3 Indoor Plants That Are Good For Your Office

3 Indoor Plants That Are Good For Your Office


Oct 30, 2016

Office plant

It doesn’t matter if your office is located in an elegant period building in leafy Kensington or an industrial Shoreditch warehouse, having plants in the office brightens up the space and helps make us feel more cheerful.

Studies have shown that adding some lush greenery to your workspace has proven wellness benefits, including reducing stress, boosting productivity and enhancing employee morale.

Pot plants don’t have to cost a lot nor does it take much management time to keep them watered. Some of them even have scientifically proven air purifying properties. Here are three favourite indoor plants to improve your office environment.

1. Peace Lily (Spathiphyllum)

The gorgeous peace lily is supposed to signify peace and prosperity – always a good thing to have in the office! It’s a classic and very beautiful indoor plant that is sure to enhance any workspace. An abundance of dark green foliage gives way to the occasional strikingly white ‘flower’ that is actually a type of specialised leaf.

Peace lilies love shade and don’t require much water – perfect for an office where natural light may be in short supply and attention may be limited to perfunctory once-a-week watering.

Interestingly, peace lilies are said to have exceptional air cleansing qualities, according to research carried out by NASA back in 1989. Their ability to purify the air from toxins including ammonia, benzene and formaldehyde is probably the best reason you could wish for to put one on your desk.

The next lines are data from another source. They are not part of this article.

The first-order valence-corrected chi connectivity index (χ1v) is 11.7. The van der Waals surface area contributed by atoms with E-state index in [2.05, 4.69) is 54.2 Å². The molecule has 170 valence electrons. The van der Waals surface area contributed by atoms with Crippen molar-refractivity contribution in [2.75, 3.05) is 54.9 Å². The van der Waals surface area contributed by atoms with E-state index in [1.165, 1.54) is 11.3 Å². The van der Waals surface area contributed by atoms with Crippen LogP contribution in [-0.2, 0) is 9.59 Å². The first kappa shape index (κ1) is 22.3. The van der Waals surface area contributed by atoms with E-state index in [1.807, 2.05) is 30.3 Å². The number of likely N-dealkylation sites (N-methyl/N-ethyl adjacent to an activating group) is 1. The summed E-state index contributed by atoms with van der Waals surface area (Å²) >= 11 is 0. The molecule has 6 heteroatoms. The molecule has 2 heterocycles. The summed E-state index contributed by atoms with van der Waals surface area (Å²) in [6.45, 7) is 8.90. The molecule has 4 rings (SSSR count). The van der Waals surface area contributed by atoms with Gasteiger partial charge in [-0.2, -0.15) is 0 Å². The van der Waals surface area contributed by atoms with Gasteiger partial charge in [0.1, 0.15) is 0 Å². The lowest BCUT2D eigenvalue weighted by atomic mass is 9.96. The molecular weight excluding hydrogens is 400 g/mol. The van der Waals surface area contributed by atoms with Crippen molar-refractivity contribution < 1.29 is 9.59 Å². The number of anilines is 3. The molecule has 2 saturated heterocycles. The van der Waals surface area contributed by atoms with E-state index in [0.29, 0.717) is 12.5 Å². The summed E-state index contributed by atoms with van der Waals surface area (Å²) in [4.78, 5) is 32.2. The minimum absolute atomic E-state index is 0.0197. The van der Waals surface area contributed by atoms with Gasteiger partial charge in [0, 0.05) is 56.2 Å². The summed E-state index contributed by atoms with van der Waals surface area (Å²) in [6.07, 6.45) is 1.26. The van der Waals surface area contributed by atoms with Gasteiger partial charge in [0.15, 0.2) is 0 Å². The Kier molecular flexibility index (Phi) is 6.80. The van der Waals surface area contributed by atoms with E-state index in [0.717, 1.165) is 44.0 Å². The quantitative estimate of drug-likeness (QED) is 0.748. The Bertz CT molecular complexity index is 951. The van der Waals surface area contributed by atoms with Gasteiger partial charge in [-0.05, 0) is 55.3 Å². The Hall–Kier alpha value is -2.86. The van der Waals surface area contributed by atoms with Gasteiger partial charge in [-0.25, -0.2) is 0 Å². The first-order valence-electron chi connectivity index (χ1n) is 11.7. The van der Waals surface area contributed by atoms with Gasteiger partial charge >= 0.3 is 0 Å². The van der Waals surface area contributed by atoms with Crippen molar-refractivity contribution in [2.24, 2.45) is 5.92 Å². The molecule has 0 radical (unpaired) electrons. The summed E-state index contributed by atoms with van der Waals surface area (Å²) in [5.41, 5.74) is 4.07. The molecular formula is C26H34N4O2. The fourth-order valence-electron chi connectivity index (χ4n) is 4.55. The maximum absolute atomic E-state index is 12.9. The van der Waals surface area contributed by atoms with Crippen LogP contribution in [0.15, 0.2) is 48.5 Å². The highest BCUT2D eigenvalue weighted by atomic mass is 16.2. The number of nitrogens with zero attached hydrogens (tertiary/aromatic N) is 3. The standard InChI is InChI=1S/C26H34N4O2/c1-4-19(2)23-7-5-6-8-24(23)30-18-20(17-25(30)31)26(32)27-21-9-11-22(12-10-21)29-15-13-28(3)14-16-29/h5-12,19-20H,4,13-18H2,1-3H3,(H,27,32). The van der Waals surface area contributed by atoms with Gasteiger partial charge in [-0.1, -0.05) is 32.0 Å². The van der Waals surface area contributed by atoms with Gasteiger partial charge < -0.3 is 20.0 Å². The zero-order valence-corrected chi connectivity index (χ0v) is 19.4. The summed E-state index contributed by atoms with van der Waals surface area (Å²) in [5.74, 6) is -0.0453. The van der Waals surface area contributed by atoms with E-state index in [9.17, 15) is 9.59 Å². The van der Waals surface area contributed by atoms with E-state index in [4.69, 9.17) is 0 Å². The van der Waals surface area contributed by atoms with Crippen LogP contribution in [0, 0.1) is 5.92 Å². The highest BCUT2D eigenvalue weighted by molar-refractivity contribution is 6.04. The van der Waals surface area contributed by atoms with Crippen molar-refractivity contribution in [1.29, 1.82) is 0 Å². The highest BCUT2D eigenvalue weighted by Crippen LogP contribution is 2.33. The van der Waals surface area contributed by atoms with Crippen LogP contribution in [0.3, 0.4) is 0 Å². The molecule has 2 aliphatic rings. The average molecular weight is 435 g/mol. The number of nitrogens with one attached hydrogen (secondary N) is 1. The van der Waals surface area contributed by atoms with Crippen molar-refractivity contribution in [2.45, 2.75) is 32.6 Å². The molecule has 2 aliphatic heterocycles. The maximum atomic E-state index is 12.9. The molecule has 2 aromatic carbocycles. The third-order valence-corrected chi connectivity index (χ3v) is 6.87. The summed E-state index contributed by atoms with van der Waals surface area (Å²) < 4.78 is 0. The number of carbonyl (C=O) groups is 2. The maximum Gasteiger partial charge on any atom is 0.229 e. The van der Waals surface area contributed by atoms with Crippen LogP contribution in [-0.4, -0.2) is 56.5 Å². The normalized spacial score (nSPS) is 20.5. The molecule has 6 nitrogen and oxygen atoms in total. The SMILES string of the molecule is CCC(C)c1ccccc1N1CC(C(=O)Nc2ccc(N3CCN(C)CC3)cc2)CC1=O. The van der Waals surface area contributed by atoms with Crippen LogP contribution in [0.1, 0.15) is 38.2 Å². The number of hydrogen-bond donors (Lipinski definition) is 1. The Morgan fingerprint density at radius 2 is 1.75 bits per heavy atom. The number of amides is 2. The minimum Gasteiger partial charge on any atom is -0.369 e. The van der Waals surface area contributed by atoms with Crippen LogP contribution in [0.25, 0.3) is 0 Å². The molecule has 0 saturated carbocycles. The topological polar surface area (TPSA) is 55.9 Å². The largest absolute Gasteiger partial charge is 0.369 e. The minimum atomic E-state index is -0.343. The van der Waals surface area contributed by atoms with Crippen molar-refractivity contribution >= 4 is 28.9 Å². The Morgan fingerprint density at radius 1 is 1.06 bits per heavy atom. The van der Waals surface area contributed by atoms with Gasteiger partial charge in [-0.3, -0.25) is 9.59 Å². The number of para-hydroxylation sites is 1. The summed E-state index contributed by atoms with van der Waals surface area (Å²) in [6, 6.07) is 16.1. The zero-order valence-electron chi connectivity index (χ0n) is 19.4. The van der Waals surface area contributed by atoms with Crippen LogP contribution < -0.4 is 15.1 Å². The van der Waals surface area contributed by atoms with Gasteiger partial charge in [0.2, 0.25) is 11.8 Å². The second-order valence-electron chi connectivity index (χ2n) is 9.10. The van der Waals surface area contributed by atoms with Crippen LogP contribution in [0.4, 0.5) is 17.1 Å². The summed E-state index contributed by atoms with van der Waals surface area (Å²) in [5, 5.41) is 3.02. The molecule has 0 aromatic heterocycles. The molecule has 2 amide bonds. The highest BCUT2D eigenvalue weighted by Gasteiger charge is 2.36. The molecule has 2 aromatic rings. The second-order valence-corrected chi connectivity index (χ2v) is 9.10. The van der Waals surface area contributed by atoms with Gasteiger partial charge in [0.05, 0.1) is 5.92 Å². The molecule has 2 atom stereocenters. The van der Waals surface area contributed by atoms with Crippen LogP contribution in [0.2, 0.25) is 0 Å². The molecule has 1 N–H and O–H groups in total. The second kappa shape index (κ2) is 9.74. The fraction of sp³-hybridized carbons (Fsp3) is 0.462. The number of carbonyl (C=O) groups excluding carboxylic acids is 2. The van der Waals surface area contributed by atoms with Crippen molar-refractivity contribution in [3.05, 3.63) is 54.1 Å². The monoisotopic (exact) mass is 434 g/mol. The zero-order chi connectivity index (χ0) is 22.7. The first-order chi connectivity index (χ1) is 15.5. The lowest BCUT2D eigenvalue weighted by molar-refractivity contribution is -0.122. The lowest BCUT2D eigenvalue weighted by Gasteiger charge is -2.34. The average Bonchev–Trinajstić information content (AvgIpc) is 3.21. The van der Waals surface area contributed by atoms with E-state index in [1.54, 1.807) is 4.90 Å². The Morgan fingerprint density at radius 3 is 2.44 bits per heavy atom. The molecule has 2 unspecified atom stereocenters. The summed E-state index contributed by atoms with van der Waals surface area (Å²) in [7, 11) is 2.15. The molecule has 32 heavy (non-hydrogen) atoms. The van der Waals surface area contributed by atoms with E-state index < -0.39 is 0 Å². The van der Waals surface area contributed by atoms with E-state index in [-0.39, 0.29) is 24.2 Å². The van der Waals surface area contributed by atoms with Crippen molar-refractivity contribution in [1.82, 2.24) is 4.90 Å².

2. Weeping Fig (Ficus benjamina)

Available in various sizes ranging from a modest pot plant to a 3 metre-high ornamental indoor tree, this evergreen shrub is as pretty as it is useful. With hanging branches and lots of dark green, often variegated, leaves, a fig tree likes lots of light, so a window sill position and frequent watering is a good idea.

Not unlike the peace lily, a ficus tree is also able to filter toxic chemicals from the air, carpets and furniture found in most office environments.

One word of caution though: weeping figs don’t like draughts and nor do they enjoy being moved. How will you know? The tree will drop its leaves in disgust, that’s how.

Japanese Money Tree (Crassula ovata)

According to Feng Shui, a Japanese Money Tree (or Jade Plant) is a bringer of good fortune and financial success – another great reason to place one in your office.

Upward and outward growing compact, dark, glossy leaves give the money tree a minimalist, structural appearance; it’s a popular bonsai plant too.

Succulents have been experiencing a surge in popularity this year. Because of their plump, fleshy foliage, they need very little watering – once a month is probably enough. Be warned that the quickest way to kill a Jade Plant is by overwatering it. With that in mind, the plant should do well in most office spaces as long as there is a bit of daylight.

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